by Dante Zappala

I was late for work. I rounded City Hall as the radio program approached the 10 o’clock hour. The host on WDAS offered a closing prayer in the aftermath of the shooting of the Dallas police officers. He prayed for the safety of black men, wherever they were.

He didn’t say so explicitly, but I believe his prayer was based on an anxiety that in the aftermath of this tragedy, black men may be even more susceptible to being shot in confrontations with police. The fear he tapped into is an old one, going back to the days of lynching and terror.

The song he then played to close out the set was “Jesus is Love” by the Commodores. It was already 85 degrees and humid, but I shut down the A/C and lowered the windows as the opening lyrics played: “Father, help your children and don’t let them fall by the side of the road. And teach them to love one another, that Heaven might find a place in their hearts.”

The warm breeze, the sunshine and the scenes of the city blended with the sadness of Baton Rouge, Falcon Heights, and Dallas. As the tune carried out the window, I approached something close to understanding.

Fittingly, Lionel Richie had been in my head recently. I had been listening to WXPN the week prior when they played “Just to Be Close to You.” I’ve memorized every lyric, spoken word and inflection of the song and I shamelessly followed along out loud, again with the windows wide open.

But what stuck was what the XPN radio hosts said after the song played. They made a cheap joke about the sappiness of the 70’s. What remains to me a powerful love song is nothing more than an opportunity for sarcasm to some; a chance to tease the era of flashy jumpsuits and big hair. I couldn’t imagine such condescension of the song had it been played on an R&B radio station.

I recognize that I am easily offended, and this certainly made the list. Still, the observation was significant to me. Before a week where racial issues were the lead of every newscast, I’d been thinking deeply about the comments of Jesse Williams at the BET Awards. The reaction to his words about oppression and appropriation had been visceral among some people.

I had the chance to allow those words the space they deserved. We vacationed around the 4th in a bit of nowhere that happens to be half-way between Philadelphia and Dubuque, Iowa, where good friends of ours moved a few years ago. We met in the middle for a few days of exploring the state parks and surrounding communities in the Appalachian foothills of Ohio.

I logged an hour of running every morning on the narrow roads that wind up and down the area. The hills were unavoidable and unmistakable in both their grade and length. The trails were desolate, muddy, and, in my imagination, roaming with rattlesnakes. I stuck to the asphalt. Still, I saw more wildlife than people. The swaying pace provided the headspace to consider more deeply what Mr. Williams was trying to say. It was a defiant and determined speech. It was a lecture. Ultimately, it was a call to both black and white artists to be conscious of how they interpret culture.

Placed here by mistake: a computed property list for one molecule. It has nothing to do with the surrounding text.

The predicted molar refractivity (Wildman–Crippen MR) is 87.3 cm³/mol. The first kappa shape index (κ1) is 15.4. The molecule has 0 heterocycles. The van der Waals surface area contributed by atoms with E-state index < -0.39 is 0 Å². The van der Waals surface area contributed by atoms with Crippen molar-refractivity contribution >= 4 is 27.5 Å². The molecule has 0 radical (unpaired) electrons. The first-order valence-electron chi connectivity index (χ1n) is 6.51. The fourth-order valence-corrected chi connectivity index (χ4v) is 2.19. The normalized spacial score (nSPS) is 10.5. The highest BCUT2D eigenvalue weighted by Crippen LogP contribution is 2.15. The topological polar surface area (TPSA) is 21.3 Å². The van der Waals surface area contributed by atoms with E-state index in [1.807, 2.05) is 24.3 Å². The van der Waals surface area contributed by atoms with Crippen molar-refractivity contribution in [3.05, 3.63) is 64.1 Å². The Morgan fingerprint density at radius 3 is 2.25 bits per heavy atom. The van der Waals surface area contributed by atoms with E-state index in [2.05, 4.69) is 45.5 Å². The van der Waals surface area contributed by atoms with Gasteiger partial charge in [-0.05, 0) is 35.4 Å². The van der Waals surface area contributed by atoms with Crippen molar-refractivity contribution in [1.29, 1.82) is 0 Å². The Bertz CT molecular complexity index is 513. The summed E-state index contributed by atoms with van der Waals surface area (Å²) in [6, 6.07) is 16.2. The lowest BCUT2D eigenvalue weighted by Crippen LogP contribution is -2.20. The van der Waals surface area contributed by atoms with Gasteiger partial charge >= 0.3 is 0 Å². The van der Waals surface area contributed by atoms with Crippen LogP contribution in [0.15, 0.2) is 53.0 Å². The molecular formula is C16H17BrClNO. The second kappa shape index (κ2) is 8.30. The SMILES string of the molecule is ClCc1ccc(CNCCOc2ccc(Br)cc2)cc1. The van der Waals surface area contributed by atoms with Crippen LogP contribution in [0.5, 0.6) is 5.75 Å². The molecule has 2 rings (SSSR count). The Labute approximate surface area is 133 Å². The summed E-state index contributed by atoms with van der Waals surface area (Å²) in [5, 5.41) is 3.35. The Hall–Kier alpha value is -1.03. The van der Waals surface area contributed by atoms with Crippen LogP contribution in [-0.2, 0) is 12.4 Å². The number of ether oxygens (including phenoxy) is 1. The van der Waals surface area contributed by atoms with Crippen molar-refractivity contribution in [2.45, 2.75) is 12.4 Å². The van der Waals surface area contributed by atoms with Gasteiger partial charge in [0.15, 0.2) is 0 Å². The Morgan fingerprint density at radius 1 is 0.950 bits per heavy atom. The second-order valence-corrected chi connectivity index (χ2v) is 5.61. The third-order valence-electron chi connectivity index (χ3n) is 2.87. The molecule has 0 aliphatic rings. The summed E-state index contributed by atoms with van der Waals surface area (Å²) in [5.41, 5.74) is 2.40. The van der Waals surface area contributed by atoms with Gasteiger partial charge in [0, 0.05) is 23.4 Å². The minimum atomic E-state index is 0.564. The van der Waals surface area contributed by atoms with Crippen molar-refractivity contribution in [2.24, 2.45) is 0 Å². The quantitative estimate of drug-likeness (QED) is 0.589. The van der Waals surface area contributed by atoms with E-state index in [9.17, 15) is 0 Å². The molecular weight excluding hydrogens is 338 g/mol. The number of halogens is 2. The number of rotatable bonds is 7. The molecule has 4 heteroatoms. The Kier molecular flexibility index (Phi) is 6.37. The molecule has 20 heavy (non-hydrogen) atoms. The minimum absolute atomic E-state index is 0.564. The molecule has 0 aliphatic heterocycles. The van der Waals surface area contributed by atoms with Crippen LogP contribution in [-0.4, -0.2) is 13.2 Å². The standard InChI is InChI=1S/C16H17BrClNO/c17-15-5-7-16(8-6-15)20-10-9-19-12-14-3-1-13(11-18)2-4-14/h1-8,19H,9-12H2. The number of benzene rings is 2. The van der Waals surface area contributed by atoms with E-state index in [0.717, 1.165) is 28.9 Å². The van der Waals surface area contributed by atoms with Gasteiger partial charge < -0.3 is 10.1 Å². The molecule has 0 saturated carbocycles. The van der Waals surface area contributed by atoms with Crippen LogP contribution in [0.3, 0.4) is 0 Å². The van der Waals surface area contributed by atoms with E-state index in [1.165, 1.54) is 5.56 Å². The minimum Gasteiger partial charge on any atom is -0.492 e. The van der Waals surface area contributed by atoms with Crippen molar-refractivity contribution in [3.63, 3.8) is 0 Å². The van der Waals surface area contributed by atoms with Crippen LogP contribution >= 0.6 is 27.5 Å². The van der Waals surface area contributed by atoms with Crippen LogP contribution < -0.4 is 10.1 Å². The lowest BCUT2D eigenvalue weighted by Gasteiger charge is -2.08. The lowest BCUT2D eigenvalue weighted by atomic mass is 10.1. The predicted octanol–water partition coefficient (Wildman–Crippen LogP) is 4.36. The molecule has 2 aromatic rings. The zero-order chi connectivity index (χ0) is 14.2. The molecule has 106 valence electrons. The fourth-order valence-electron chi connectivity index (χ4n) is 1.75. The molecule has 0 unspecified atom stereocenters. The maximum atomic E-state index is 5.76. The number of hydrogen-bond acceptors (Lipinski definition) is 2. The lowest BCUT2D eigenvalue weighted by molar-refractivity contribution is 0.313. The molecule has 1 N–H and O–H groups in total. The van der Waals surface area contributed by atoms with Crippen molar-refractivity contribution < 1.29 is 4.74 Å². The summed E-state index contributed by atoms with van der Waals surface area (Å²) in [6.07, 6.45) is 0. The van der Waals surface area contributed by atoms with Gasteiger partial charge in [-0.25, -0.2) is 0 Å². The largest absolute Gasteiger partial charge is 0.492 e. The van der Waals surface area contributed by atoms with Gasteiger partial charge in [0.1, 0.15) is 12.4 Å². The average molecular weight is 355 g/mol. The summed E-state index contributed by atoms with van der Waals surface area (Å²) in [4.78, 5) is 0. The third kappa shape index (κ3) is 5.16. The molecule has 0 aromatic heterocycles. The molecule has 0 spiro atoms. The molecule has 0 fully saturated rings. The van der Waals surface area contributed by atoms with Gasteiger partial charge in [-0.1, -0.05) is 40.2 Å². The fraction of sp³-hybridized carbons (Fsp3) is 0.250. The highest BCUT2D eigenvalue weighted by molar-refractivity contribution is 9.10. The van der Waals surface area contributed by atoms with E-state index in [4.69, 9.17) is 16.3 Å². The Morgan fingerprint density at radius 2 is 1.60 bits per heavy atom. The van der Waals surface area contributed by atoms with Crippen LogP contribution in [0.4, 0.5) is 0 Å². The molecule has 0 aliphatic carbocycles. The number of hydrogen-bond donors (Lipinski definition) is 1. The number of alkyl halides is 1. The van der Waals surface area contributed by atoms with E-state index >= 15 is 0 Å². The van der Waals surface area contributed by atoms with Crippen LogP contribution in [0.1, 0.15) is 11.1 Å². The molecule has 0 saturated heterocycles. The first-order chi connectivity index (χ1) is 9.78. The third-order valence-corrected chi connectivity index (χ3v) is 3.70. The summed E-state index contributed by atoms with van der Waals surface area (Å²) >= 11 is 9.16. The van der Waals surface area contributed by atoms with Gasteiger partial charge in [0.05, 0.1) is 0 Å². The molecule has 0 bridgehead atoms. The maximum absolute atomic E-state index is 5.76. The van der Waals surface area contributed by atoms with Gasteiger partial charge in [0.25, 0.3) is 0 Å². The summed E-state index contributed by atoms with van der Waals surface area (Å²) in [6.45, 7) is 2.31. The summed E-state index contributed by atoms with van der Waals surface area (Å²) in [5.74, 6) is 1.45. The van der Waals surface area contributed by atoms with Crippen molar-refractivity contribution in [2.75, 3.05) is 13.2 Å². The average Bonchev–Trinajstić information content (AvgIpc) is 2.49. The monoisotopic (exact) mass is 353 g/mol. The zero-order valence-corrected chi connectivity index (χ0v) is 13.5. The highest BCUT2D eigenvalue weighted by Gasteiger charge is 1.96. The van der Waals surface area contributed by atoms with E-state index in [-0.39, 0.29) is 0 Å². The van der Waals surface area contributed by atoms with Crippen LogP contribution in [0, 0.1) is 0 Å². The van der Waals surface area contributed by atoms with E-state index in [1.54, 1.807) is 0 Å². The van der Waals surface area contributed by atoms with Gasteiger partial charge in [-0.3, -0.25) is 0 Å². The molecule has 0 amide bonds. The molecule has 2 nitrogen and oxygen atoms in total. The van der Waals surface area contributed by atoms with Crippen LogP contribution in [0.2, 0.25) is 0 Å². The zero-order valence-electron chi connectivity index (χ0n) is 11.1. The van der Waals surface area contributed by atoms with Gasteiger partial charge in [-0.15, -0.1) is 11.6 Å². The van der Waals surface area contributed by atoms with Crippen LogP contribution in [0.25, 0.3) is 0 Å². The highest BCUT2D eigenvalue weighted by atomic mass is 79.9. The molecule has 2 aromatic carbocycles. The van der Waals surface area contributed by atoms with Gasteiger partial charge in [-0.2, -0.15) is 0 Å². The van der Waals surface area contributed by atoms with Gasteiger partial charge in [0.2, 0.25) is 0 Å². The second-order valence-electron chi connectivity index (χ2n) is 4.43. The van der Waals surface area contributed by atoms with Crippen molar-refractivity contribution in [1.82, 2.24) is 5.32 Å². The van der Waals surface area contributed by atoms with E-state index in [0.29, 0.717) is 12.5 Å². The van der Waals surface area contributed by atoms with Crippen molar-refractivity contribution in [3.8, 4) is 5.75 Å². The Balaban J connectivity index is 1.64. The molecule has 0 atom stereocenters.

Where we come from matters; not just to ourselves but to the people who perceive that place and use it as a basis to form opinions about us. This is at the root of the heightened sense around both cultural appropriation and the instant decisions police officers must make in tense situations.

To that end, race matters precisely because it’s a deliberately constructed label to identify where we come from. Both historically and presently, race is the first identifying characteristic we’ve chosen to associate people with. We’ve established the foundation of our society upon the subsequent stereotypes and prejudices those labels produce.

That instant recognition of difference is certainly not confined to race. I drank a few beers with my brother at McMenamin’s the other night. The bartender spotted some people who he assumed to be from Chestnut Hill. “Campbell’s must be closed,” he joked. Was it the Under Armour polo shirt or just a vibe? Was it even true? That level of nuance in the distinction between 19119 and 19118 is a curiosity, it’s certainly interesting to think about, but it likely doesn’t matter much to the world at large.

The issue of race, however, is primary. Understanding it requires a mind that is patient and willing to absorb rather than expel. There’s an academic perspective that many people miss. Yet more so, the haste of emotion and the subsequent entitlement to speak to that emotion means that the intelligence of the aggrieved is generally underestimated and dismissed.

Diamond Reynolds showed us that intelligence in her live stream after her boyfriend was shot. Folks should listen to that encounter and say nothing, as one might when standing in front of a painting.

The threads we seek run continuously from their origins. But it requires a trained eye to spot them. They don’t contrast with the fabric they weave through. They’re disguised; more likely to be hidden in the refrain of a song than written in the headline of the paper.

I spotted those threads in the quiet countryside that rolled through one of the poorest counties in America. Yet I knew for certain that there were more out there, down on the trails I was afraid to run on, camouflaged by nature.

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